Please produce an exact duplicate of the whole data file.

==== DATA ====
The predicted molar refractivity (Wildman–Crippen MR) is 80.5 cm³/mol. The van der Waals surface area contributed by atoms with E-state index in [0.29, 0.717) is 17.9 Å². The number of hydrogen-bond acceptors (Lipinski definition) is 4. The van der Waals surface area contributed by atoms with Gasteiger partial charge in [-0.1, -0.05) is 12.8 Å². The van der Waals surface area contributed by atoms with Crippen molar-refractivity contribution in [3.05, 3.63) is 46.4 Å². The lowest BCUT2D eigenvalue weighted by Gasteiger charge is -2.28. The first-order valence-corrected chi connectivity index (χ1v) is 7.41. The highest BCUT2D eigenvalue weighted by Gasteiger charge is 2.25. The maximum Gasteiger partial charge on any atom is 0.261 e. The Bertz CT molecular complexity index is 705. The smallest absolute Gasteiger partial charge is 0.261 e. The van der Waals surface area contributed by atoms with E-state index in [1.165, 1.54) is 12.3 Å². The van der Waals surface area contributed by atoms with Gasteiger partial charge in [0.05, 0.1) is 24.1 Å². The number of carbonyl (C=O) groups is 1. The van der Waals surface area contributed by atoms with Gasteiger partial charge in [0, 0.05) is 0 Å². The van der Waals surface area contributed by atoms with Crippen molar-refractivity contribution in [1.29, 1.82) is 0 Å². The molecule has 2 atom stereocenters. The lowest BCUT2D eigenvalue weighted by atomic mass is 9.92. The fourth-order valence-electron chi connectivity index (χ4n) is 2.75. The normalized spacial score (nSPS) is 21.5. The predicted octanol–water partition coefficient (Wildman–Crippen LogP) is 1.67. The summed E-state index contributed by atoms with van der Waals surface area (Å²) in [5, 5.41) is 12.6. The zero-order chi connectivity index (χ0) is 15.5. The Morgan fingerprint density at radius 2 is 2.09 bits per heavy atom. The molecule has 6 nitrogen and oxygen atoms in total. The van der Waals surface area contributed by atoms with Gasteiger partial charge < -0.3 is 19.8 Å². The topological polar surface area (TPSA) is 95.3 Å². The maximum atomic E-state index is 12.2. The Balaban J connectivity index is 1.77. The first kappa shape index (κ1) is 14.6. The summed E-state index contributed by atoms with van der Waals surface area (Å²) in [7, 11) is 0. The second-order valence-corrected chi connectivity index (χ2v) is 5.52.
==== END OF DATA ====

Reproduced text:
The predicted molar refractivity (Wildman–Crippen MR) is 80.5 cm³/mol. The van der Waals surface area contributed by atoms with E-state index in [0.29, 0.717) is 17.9 Å². The number of hydrogen-bond acceptors (Lipinski definition) is 4. The van der Waals surface area contributed by atoms with Gasteiger partial charge in [-0.1, -0.05) is 12.8 Å². The van der Waals surface area contributed by atoms with Crippen molar-refractivity contribution in [3.05, 3.63) is 46.4 Å². The lowest BCUT2D eigenvalue weighted by Gasteiger charge is -2.28. The first-order valence-corrected chi connectivity index (χ1v) is 7.41. The highest BCUT2D eigenvalue weighted by Gasteiger charge is 2.25. The maximum Gasteiger partial charge on any atom is 0.261 e. The Bertz CT molecular complexity index is 705. The smallest absolute Gasteiger partial charge is 0.261 e. The van der Waals surface area contributed by atoms with E-state index in [1.165, 1.54) is 12.3 Å². The van der Waals surface area contributed by atoms with Gasteiger partial charge in [0.05, 0.1) is 24.1 Å². The number of carbonyl (C=O) groups is 1. The van der Waals surface area contributed by atoms with Gasteiger partial charge in [0, 0.05) is 0 Å². The van der Waals surface area contributed by atoms with Crippen molar-refractivity contribution in [1.29, 1.82) is 0 Å². The molecule has 2 atom stereocenters. The lowest BCUT2D eigenvalue weighted by atomic mass is 9.92. The fourth-order valence-electron chi connectivity index (χ4n) is 2.75. The normalized spacial score (nSPS) is 21.5. The predicted octanol–water partition coefficient (Wildman–Crippen LogP) is 1.67. The summed E-state index contributed by atoms with van der Waals surface area (Å²) in [5, 5.41) is 12.6. The zero-order chi connectivity index (χ0) is 15.5. The Morgan fingerprint density at radius 2 is 2.09 bits per heavy atom. The molecule has 6 nitrogen and oxygen atoms in total. The van der Waals surface area contributed by atoms with Gasteiger partial charge < -0.3 is 19.8 Å². The topological polar surface area (TPSA) is 95.3 Å². The maximum atomic E-state index is 12.2. The Balaban J connectivity index is 1.77. The first kappa shape index (κ1) is 14.6. The summed E-state index contributed by atoms with van der Waals surface area (Å²) in [7, 11) is 0. The second-order valence-corrected chi connectivity index (χ2v) is 5.52.